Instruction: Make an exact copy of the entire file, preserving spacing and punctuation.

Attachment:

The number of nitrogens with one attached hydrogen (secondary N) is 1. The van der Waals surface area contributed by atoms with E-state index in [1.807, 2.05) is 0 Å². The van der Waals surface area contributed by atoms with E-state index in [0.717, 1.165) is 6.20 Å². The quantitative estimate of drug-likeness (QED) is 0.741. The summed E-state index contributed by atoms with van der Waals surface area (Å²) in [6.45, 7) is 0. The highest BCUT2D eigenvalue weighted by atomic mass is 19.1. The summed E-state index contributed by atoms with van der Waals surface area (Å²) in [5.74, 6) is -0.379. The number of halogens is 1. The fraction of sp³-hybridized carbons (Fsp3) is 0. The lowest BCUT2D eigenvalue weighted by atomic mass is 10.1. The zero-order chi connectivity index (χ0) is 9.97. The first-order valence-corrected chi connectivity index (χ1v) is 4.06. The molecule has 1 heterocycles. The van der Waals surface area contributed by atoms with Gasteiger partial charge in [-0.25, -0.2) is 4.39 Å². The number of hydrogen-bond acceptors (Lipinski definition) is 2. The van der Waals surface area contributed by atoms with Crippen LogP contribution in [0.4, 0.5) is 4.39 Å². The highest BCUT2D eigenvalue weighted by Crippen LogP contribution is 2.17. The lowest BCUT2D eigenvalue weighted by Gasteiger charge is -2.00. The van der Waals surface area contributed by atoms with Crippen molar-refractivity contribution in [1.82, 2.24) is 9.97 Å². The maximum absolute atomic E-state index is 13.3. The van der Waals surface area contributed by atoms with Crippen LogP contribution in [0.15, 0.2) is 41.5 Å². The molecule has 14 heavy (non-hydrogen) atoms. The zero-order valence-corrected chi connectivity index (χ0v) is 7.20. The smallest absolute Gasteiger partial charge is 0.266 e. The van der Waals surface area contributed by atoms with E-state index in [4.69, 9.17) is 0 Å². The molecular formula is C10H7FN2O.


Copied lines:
The number of nitrogens with one attached hydrogen (secondary N) is 1. The van der Waals surface area contributed by atoms with E-state index in [1.807, 2.05) is 0 Å². The van der Waals surface area contributed by atoms with E-state index in [0.717, 1.165) is 6.20 Å². The quantitative estimate of drug-likeness (QED) is 0.741. The summed E-state index contributed by atoms with van der Waals surface area (Å²) in [6.45, 7) is 0. The highest BCUT2D eigenvalue weighted by atomic mass is 19.1. The summed E-state index contributed by atoms with van der Waals surface area (Å²) in [5.74, 6) is -0.379. The number of halogens is 1. The fraction of sp³-hybridized carbons (Fsp3) is 0. The lowest BCUT2D eigenvalue weighted by atomic mass is 10.1. The zero-order chi connectivity index (χ0) is 9.97. The first-order valence-corrected chi connectivity index (χ1v) is 4.06. The molecule has 1 heterocycles. The van der Waals surface area contributed by atoms with Gasteiger partial charge in [-0.25, -0.2) is 4.39 Å². The number of hydrogen-bond acceptors (Lipinski definition) is 2. The van der Waals surface area contributed by atoms with Crippen LogP contribution in [0.4, 0.5) is 4.39 Å². The highest BCUT2D eigenvalue weighted by Crippen LogP contribution is 2.17. The lowest BCUT2D eigenvalue weighted by Gasteiger charge is -2.00. The van der Waals surface area contributed by atoms with Crippen molar-refractivity contribution in [1.82, 2.24) is 9.97 Å². The maximum absolute atomic E-state index is 13.3. The van der Waals surface area contributed by atoms with Crippen LogP contribution in [0.15, 0.2) is 41.5 Å². The molecule has 14 heavy (non-hydrogen) atoms. The zero-order valence-corrected chi connectivity index (χ0v) is 7.20. The smallest absolute Gasteiger partial charge is 0.266 e. The van der Waals surface area contributed by atoms with E-state index in [4.69, 9.17) is 0 Å². The molecular formula is C10H7FN2O.